Simulate Dawn   

Bringing you the best of mental health  

You’re not a morning person. If you were, you wouldn’t be hitting the snooze alarm so much and be late for work so many times. When you do succeed in hauling yourself upright, you wouldn’t feel quite so grumpy, and so unable to do the very things that banish grumpiness, like exercise, having a good breakfast, and looking forward to the day.   

All this could be because you’re not a morning person, or it could be because your morning doesn’t simulate dawn.   

At dawn, the world slowly wakes up. A dim light precedes the luminous blast of the sun. Sounds start off quiet before they become loud. When dawn is simulated, you are nudged gently out of deep sleep into not so deep sleep and, from there, into being awake. You get a chance to get your bearings before you arise, then, when you do, you’re ready for the day.  

Your morning doesn’t simulate dawn because you live in a good house, protected from the elements and shielded from the sun by light blocking shades. No roosters crow in your neighborhood. You can’t even hear the birds through your well insulated walls. You may also not be getting up at dawn, which, after all, changes throughout the year. You might be setting your alarm for long after dawn part of the year, and long before the other part. You might be depending on a loud alarm clock to jolt you out of sleep, rather than being soothed out of sleep by a natural process.    

There is something you can do about this. You could raise your blinds, open your windows, and let nature’s dawn wake you up, or you can buy your dawn in a box and program it to begin when you need it.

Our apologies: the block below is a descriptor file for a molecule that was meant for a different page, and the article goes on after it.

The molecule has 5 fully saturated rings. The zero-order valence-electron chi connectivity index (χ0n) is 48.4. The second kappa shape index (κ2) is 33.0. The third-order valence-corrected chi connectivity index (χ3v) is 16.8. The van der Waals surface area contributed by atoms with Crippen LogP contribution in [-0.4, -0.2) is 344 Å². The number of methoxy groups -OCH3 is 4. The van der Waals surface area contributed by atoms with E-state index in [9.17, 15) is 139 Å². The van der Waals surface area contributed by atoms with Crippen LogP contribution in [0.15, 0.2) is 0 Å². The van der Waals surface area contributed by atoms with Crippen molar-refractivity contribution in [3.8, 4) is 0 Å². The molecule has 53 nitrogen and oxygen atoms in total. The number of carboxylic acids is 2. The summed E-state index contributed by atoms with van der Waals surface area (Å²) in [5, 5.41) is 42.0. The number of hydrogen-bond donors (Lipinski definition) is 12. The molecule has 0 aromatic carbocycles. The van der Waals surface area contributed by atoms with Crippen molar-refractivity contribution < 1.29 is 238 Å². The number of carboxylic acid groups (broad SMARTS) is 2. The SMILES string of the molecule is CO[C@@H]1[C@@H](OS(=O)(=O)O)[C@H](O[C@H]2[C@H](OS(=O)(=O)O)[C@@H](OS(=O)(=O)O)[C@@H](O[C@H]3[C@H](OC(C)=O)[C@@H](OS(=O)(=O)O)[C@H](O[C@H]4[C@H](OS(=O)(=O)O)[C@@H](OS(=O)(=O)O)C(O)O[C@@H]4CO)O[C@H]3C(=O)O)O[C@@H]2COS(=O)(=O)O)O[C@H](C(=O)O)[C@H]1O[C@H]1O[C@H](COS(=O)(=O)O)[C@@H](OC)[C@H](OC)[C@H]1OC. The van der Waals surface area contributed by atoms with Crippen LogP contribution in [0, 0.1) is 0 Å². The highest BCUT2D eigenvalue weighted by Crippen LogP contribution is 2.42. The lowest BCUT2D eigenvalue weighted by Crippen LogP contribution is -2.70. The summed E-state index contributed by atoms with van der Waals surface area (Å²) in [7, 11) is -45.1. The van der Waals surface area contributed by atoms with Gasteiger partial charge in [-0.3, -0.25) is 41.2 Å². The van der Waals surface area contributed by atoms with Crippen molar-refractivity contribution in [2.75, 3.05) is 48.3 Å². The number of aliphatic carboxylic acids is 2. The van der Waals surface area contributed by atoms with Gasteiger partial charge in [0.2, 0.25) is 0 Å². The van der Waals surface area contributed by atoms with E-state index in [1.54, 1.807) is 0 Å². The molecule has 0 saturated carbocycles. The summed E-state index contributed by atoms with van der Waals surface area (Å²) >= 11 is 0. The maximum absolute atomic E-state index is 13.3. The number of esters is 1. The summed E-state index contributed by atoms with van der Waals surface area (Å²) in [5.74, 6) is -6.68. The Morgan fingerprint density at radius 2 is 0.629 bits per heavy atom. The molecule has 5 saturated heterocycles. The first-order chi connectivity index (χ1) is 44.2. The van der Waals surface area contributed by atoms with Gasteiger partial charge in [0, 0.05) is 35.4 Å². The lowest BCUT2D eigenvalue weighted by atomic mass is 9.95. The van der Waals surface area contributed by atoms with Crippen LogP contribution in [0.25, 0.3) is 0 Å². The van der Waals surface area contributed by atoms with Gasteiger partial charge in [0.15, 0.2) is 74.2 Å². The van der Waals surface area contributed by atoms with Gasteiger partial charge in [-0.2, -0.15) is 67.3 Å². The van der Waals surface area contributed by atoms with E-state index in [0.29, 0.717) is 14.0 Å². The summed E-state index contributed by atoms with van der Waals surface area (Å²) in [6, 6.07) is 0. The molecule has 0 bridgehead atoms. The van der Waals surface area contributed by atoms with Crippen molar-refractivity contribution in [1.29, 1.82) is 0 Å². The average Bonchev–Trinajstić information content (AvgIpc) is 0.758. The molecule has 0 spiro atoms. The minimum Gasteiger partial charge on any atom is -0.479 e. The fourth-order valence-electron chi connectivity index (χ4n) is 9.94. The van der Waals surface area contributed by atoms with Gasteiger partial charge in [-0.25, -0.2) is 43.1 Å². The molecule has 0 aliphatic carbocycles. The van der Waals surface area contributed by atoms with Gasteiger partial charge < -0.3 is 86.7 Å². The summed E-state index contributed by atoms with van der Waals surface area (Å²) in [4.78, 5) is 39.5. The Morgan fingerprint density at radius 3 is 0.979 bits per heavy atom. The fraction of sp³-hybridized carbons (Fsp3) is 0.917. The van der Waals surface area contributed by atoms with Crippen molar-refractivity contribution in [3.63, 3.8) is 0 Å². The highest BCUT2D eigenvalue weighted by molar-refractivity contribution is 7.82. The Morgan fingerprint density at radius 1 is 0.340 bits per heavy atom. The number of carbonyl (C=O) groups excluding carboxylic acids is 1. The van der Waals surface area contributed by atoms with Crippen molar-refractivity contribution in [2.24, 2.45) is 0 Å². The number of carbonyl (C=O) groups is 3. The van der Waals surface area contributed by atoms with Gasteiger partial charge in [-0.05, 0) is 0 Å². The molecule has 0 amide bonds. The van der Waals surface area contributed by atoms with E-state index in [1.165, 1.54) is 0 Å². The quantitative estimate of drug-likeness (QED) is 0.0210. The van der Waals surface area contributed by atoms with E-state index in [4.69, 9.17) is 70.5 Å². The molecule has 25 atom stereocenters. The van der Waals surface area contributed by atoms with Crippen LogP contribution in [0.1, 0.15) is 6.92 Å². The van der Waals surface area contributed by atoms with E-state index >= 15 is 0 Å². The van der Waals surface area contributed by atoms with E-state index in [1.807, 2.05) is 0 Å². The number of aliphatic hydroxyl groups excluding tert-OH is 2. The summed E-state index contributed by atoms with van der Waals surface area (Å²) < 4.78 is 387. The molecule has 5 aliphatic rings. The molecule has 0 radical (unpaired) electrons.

There are currently many apps and alarm clocks available to simulate dawn for you. 

Click here to learn more.   



Published by Keith R Wilson

I'm a licensed mental health counselor and certified alcohol and substance abuse counselor in private practice with more than 30 years experience. My newest book is The Road to Reconciliation: A Comprehensive Guide to Peace When Relationships Go Bad. I recently published a workbook connected to it titled, How to Make an Apology You’ll Never Have to Make Again. I also have another self help book, Constructive Conflict: Building Something Good Out of All Those Arguments. I’ve also published two novels, a satire of the mental health field: Fate’s Janitors: Mopping Up Madness at a Mental Health Clinic, and Intersections , which takes readers on a road trip with a suicidal therapist. If you prefer your reading in easily digestible bits, with or without with pictures, I have created a Twitter account @theshrinkslinks. MyFacebook page is called Keith R Wilson – Author.

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